FIGURE 10. Daily power profiles of FDS. (A) Active power (B) Reactive power.

Comparison of Centralized and Decentralized Methods

To compare the optimization results in our proposed decentralized method and traditional centralized methods, voltage profiles in Case 2 at 11:00 of different methods are shown in Figure 11. It is obvious that the voltage profiles of the decentralized and centralized methods are almost the same. The maximum error appears at Node 29, where the centralized result is 1.0181 p.u. and decentralized result is 1.0169 p.u., with the error 0.12%, verifying the accuracy of the proposed method in this paper. Furthermore, as shown in Table 2, the network losses, voltage deviation and PV curtailment of different sub-regions are listed. The error of these three parts in the hybrid AC/DC distribution networks are1.7, 3.7 and 0.6%, respectively. Therefore, the small errors demonstrate the effectiveness of the proposed decentralized method.

FIGURE 11
www.frontiersin.org

FIGURE 11. Voltage profiles of centralized and decentralized methods..

TABLE 2
www.frontiersin.org

TABLE 2. Comparison of results with different control methods.

Compared with the centralized method, the decentralized method reduces the communication and calculation burden. For the modified dual IEEE 33-node distribution network in our paper, with topology and line parameters known, the centralized method needs to collect all the measurement data of the whole distribution network. The required data includes 187 parameters totally. In contrast, the decentralized control in this paper divides the hybrid AC/DC distribution network into three regions with its own control system. The three control systems measure data independently, with 72 parameters of Region A, 36 parameters of Region B and 72 parameters of Region C, respectively. Moreover, the adjacent regions exchange 4 parameters of the contact line with each other. In addition, the centralized method needs to solve an optimization problem with 34 optimization variables. In the proposed decentralized method, the number of optimization variables in Region C which has the most controllable resources, is 17. Moreover, the three control systems solve its own optimization problem in parallel. Accordingly, the proposed decentralized method reduces the communication and calculation burden obviously.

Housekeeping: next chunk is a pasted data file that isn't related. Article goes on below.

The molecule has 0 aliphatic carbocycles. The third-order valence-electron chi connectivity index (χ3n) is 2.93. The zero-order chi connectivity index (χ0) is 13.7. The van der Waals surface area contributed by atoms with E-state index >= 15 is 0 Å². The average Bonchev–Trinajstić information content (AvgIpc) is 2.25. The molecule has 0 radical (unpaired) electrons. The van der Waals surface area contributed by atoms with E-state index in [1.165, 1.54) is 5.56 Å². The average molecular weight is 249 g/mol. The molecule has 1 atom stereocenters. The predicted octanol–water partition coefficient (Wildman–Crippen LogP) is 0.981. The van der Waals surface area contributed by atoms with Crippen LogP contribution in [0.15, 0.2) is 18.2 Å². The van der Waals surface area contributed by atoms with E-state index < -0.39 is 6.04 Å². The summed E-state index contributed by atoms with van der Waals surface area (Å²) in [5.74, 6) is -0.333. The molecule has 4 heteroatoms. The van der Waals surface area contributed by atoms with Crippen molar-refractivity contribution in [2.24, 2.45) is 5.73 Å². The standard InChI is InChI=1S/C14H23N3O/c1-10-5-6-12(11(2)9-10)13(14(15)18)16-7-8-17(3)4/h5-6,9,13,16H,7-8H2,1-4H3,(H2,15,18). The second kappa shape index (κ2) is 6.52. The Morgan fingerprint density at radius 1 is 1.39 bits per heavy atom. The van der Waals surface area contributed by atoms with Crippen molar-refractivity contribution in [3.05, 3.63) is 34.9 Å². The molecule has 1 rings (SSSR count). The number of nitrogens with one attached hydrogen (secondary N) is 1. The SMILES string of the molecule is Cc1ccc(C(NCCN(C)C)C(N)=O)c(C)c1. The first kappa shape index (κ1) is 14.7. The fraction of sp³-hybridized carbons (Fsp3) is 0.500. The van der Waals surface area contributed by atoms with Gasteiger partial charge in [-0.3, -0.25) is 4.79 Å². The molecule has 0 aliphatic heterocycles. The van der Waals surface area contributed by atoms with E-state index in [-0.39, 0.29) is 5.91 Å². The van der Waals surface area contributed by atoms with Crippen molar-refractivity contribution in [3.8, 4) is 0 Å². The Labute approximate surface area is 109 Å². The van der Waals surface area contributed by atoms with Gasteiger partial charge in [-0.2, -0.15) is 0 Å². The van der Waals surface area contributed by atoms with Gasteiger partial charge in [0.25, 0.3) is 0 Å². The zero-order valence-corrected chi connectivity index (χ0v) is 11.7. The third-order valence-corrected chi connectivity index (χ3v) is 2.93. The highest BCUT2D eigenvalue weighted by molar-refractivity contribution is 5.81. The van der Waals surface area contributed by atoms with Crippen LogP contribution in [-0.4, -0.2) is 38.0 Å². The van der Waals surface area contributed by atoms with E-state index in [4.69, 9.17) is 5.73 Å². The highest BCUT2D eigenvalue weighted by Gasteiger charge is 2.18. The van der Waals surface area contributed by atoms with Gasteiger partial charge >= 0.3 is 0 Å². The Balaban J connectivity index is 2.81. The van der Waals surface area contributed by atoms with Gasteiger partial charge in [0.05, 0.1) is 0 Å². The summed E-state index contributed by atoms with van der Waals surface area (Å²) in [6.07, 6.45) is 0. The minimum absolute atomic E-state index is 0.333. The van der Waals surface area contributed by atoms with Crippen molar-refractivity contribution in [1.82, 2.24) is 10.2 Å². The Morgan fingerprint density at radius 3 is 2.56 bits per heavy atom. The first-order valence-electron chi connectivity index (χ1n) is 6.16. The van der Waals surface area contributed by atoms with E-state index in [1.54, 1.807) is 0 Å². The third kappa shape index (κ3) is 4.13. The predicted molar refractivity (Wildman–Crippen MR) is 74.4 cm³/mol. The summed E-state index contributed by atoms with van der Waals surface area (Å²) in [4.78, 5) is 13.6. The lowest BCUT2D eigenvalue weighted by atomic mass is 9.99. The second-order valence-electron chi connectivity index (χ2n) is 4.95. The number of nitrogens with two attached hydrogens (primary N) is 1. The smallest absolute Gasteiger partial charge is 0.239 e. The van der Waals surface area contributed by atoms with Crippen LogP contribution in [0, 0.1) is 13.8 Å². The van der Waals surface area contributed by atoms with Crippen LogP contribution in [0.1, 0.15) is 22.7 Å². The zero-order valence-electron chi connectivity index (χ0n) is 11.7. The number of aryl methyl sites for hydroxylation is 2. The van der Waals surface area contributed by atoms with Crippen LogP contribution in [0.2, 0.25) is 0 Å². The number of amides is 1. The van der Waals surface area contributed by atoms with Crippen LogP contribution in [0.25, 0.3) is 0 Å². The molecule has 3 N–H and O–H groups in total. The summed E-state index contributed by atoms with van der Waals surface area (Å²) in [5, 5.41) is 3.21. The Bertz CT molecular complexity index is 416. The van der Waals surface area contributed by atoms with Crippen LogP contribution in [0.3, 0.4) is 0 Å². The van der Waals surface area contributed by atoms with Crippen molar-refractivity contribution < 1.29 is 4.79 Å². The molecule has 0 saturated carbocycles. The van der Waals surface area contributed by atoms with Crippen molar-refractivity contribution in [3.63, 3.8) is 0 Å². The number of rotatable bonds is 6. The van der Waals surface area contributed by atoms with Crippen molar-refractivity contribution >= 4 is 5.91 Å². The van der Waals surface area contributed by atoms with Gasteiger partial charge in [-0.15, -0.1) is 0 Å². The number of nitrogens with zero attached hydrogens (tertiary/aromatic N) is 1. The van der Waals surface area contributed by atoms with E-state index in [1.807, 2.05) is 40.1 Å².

Conclusion

In this paper, a decentralized multi-objective coordinated optimization method in hybrid AC/DC flexible distribution networks is proposed. To optimize operational cost, voltage deviation and network losses simultaneously, a multi-objective coordinated optimization model is proposed by considering different control means. The performance and efficiency of the proposed model is illustrated using numerous cases, which shows that:

1) The proposed multi-objective coordinated optimization comprehensively and properly models the full variety of possible control means, including PV, FDS, VSC, SVG, and OLTC. Traditional and modern electronic means with different characteristics are considered simultaneously by optimizing operational cost of the whole hybrid AC/DC distribution networks. The coordination of different control resources can increase the asset utilization and decreases the investment of hybrid AC/DC distribution networks;

2) Flexible interconnection devices like VSC and FDS are utilized in the proposed method, which can transfer energy between different regions flexibly. With VSCs and FDS, the PV curtailment is decreased by 23.8%. The reactive power regulation ability of flexible interconnection devices reduces the demand of SVG by 42.7%, decreasing the SVG investment. Therefore, flexible interconnection devices can increase the efficiency and flexibility of hybrid AC/DC distribution networks;

3) A decentralized optimization based on ADMM is applied to divide the distribution network into several sub-regions, and each sub-region optimizes itself by exchanging information with adjacent sub-regions. The decentralized method obtains almost the same strategies with the traditional centralized method, but only requires 39% of communication and calculation amount in the centralized method.

Data Availability Statement

The original contributions presented in the study are included in the article, further inquiries can be directed to the corresponding author.

Author Contributions

XW contributed toward supervision, conceptualization, and writing—review and editing. LG contributed toward methodology, software, data curation, and writing—original draft. DL contributed toward writing—review and editing.

Funding

This work was supported by the Natural Science Foundation of Hebei Province (Grant: E2019202146 and E2021202053), China Postdoctoral Science Foundation (Grant: 2019M660966 and 2021T140174) and the Hebei Education Department Foundation (Grant: BJ2020036).

Conflict of Interest

The authors declare that the research was conducted in the absence of any commercial or financial relationships that could be construed as a potential conflict of interest.

Publisher’s Note

All claims expressed in this article are solely those of the authors and do not necessarily represent those of their affiliated organizations, or those of the publisher, the editors and the reviewers. Any product that may be evaluated in this article, or claim that may be made by its manufacturer, is not guaranteed or endorsed by the publisher.